Italy Votes To Abandon Nuclear Power 848

ElementOfDestruction writes "Italy has joined Germany in halting the production of energy from atomic power generation. This differs from Germany in that the Italian decision was made by a public vote, rather than a government mandated shutdown. 57% of Italian Households voted in this public measure. While democracy should trump all, is it wise to hold majority opinion so high that it slows down progress?"

Submission + - A Free and Open Replacement for Wireless LAN (qi-hardware.com) 3

dvdkhlng writes: Qi-Hardware, the community that brought us the Ben NanoNote handheld computer, have just released their next piece of all-out free and open hardware: the AtBEN+AtUSB wireless dongles. Aiming for a solution that works without proprietary firmware blobs, WLAN compatability was abandoned. Instead the project went for simpler, yet more open 6LowPAN technology.

The first batch of AtBen+AtUSB dongles is now ready for shipment trough Tuxbrain. Designs and source code are available under GPL and CC licenses.

Comment Re:ok (Score 2) 99

Freescale iMX51 and TI OMAPs are completely proprietary, AFAIR. If at all you'll only get closed-source drivers for their built-in GPUs. That doesn't make them very sexy for such open-source hardware projects. Also I guess you'll soon run into real-time execution problems, if the GPU drivers aren't 100% perfect. Even with my ATI card I have these problems from time to time (something flushing GPU pipelines? no clue.). This FPGA CPU with RTOS kernel and custom-made 2-D acceleration will allow you to get perfect frames, all the time.

Comment Re:One right here! (Score 1) 441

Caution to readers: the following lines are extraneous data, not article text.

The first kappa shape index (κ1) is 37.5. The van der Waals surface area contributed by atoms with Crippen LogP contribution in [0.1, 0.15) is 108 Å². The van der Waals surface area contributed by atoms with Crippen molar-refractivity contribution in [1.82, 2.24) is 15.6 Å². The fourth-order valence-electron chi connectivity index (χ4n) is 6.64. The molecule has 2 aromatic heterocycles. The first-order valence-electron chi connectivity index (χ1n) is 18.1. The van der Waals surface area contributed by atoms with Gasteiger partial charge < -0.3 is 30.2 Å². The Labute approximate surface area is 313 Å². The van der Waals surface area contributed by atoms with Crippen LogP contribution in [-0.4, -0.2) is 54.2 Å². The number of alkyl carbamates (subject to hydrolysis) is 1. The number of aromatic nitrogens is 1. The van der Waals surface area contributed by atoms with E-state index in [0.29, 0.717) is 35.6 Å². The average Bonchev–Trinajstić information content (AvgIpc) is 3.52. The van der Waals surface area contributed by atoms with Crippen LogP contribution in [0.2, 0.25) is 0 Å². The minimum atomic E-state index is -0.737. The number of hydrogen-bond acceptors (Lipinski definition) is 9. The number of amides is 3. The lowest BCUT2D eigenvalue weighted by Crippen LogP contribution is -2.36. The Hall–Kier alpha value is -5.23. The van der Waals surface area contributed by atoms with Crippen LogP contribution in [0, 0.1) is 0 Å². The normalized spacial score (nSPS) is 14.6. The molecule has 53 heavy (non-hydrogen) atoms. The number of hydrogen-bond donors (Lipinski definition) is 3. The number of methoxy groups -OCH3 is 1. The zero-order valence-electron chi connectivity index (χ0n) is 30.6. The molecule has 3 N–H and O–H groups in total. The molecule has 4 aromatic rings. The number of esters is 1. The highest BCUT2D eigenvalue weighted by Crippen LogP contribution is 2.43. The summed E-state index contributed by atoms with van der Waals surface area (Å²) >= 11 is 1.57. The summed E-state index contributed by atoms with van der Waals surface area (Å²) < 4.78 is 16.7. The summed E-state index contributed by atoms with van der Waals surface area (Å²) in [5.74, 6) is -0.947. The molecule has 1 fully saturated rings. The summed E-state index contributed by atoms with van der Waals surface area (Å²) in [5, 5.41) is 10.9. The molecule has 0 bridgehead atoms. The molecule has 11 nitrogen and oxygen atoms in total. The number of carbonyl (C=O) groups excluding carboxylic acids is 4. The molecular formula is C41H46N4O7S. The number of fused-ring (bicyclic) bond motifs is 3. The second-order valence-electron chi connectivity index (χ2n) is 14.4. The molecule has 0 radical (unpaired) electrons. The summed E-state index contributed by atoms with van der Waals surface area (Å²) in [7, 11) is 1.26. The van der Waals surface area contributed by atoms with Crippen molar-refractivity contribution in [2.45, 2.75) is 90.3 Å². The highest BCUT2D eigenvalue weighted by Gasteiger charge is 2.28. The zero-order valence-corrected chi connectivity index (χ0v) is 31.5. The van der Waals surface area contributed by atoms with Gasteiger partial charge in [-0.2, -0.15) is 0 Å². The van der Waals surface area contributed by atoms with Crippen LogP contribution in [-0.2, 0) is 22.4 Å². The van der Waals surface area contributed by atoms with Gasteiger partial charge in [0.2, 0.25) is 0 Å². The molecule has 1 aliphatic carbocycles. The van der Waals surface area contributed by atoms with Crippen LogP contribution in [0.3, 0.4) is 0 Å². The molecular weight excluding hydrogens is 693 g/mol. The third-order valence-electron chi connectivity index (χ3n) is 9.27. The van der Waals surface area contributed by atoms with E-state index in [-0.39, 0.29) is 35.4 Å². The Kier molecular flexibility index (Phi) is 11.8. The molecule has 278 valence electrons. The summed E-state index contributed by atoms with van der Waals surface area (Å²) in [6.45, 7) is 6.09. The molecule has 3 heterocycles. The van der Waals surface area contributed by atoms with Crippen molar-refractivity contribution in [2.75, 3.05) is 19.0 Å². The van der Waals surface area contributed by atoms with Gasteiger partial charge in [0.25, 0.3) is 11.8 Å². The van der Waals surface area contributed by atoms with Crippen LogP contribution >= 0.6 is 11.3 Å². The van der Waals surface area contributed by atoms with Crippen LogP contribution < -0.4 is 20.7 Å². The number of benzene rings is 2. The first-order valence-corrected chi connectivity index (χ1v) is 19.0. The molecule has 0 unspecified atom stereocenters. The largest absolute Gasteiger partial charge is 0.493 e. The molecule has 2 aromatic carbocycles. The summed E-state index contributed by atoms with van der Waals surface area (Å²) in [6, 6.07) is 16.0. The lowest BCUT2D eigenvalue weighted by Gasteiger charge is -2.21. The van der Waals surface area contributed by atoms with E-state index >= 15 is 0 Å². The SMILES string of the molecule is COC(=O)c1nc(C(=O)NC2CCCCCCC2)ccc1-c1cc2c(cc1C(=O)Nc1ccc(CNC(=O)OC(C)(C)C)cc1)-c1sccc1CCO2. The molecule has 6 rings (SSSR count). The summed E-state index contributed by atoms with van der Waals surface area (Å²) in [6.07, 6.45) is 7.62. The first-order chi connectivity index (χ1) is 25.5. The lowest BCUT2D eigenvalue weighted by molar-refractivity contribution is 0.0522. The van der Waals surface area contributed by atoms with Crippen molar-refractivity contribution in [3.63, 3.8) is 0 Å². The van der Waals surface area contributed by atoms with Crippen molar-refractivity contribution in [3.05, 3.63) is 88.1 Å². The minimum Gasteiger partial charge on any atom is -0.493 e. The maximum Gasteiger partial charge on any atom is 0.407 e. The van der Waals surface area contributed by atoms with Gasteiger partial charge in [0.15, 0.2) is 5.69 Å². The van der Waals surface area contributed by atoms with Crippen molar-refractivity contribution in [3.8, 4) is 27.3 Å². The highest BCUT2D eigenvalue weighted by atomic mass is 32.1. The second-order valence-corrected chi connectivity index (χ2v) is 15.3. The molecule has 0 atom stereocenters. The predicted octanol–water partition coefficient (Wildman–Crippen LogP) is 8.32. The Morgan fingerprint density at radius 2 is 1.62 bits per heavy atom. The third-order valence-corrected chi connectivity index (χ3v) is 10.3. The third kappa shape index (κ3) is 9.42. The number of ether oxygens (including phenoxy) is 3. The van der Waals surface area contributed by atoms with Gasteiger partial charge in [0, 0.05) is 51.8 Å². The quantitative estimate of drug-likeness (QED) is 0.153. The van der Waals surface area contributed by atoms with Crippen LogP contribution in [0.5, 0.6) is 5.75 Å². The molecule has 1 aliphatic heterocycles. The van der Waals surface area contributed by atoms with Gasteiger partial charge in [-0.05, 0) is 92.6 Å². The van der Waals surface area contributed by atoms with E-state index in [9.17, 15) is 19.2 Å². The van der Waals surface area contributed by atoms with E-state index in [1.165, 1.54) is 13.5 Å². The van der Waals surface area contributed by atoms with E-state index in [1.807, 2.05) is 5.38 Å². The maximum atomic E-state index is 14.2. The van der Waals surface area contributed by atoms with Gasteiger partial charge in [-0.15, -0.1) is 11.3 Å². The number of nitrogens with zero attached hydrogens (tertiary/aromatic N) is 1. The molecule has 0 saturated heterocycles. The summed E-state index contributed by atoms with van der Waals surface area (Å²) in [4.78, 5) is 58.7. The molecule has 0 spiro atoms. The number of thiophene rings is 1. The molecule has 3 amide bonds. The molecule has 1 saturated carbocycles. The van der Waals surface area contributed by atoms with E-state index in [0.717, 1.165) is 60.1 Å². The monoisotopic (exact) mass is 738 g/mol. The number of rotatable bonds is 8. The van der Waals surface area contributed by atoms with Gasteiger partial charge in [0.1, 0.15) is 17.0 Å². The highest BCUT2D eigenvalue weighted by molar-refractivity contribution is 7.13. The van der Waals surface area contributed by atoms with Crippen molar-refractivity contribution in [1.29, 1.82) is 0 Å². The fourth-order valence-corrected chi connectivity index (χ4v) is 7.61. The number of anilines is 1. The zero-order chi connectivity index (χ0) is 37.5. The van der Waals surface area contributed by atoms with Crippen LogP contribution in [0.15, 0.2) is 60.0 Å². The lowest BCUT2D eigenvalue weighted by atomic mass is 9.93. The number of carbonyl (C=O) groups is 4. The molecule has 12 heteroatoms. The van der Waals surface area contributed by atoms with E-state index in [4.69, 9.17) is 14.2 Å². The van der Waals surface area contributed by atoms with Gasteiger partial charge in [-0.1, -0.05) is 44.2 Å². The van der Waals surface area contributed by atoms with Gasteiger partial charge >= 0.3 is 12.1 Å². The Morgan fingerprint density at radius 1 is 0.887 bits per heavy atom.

[..] To this day, the only thing I find lacking is multimedia players (and I especially miss Winamp).

Did you try the Audacious audio player? It was once forked from XMMS, which was a pretty good Winamp clone (for me anyways, haven't seen any Winamp since the year 2000 :). I still have Audacious configured to start with the XMMS skin, which is pretty close to how Winamp looked in 2000. With regard to media players, there's quite a lot of stuff around. Mplayer is certainly the best-performing media player on Linux. If you prefer a nicer GUI, there's also VLC. When you need more codecs, install Ubuntu package ubuntu-restricted-extras, and/or add the medibuntu repository to your package sources.


Submission + - Consumer device with open CPU out of beta soon (milkymist.org)

lekernel writes: "After years of passionate and engaging development, the video synthesizer from the Milkymist project is expected to go out of beta in August.
Dubbed "Milkymist One", it features as central component a system-on-chip made exclusively of IP cores licensed under the open source principles, and is aimed at use by a general audience of video performance artists, clubs and musicians. It is one of the first consumer electronics products putting forward open source semiconductor IP, open PCB design and open source software at the same time.
The full source code is available for download from Github, and a few hardware kits are available from specialized electronics distributors."

Slashdot Top Deals

I judge a religion as being good or bad based on whether its adherents become better people as a result of practicing it. - Joe Mullally, computer salesman